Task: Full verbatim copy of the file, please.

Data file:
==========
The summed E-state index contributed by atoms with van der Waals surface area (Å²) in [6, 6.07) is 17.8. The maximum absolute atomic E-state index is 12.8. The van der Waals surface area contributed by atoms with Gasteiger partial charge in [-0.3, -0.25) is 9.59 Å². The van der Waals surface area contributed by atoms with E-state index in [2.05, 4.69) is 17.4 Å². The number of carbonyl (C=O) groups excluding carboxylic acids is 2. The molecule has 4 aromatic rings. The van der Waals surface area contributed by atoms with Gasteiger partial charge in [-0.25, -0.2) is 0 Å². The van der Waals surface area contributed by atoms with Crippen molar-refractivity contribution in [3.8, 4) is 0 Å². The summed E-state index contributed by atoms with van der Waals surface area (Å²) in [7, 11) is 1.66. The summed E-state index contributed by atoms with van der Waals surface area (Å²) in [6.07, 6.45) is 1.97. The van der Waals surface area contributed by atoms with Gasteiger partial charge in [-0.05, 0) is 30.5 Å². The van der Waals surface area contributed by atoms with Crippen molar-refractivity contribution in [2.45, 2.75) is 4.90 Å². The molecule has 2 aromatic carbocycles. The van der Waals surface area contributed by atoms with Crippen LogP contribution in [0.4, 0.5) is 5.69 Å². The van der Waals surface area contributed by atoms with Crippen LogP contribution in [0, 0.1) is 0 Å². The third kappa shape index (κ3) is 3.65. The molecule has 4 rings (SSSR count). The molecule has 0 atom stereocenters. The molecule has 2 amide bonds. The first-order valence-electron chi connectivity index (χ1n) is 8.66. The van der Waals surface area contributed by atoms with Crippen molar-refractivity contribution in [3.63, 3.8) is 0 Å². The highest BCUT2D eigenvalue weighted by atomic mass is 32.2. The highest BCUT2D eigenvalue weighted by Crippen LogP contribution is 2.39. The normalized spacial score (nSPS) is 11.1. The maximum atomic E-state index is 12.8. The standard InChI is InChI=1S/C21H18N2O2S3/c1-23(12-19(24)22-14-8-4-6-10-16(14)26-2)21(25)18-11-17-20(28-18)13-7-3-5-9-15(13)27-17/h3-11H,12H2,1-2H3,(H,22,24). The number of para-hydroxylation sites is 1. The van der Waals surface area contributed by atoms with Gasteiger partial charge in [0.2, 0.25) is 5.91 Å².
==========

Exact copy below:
The summed E-state index contributed by atoms with van der Waals surface area (Å²) in [6, 6.07) is 17.8. The maximum absolute atomic E-state index is 12.8. The van der Waals surface area contributed by atoms with Gasteiger partial charge in [-0.3, -0.25) is 9.59 Å². The van der Waals surface area contributed by atoms with E-state index in [2.05, 4.69) is 17.4 Å². The number of carbonyl (C=O) groups excluding carboxylic acids is 2. The molecule has 4 aromatic rings. The van der Waals surface area contributed by atoms with Gasteiger partial charge in [-0.25, -0.2) is 0 Å². The van der Waals surface area contributed by atoms with Crippen molar-refractivity contribution in [3.8, 4) is 0 Å². The summed E-state index contributed by atoms with van der Waals surface area (Å²) in [7, 11) is 1.66. The summed E-state index contributed by atoms with van der Waals surface area (Å²) in [6.07, 6.45) is 1.97. The van der Waals surface area contributed by atoms with Gasteiger partial charge in [-0.05, 0) is 30.5 Å². The van der Waals surface area contributed by atoms with Crippen molar-refractivity contribution in [2.45, 2.75) is 4.90 Å². The molecule has 2 aromatic carbocycles. The van der Waals surface area contributed by atoms with Crippen LogP contribution in [0.4, 0.5) is 5.69 Å². The van der Waals surface area contributed by atoms with Crippen LogP contribution in [0, 0.1) is 0 Å². The third kappa shape index (κ3) is 3.65. The molecule has 4 rings (SSSR count). The molecule has 0 atom stereocenters. The molecule has 2 amide bonds. The first-order valence-electron chi connectivity index (χ1n) is 8.66. The van der Waals surface area contributed by atoms with Crippen molar-refractivity contribution in [3.63, 3.8) is 0 Å². The highest BCUT2D eigenvalue weighted by atomic mass is 32.2. The highest BCUT2D eigenvalue weighted by Crippen LogP contribution is 2.39. The normalized spacial score (nSPS) is 11.1. The maximum atomic E-state index is 12.8. The standard InChI is InChI=1S/C21H18N2O2S3/c1-23(12-19(24)22-14-8-4-6-10-16(14)26-2)21(25)18-11-17-20(28-18)13-7-3-5-9-15(13)27-17/h3-11H,12H2,1-2H3,(H,22,24). The number of para-hydroxylation sites is 1. The van der Waals surface area contributed by atoms with Gasteiger partial charge in [0.2, 0.25) is 5.91 Å².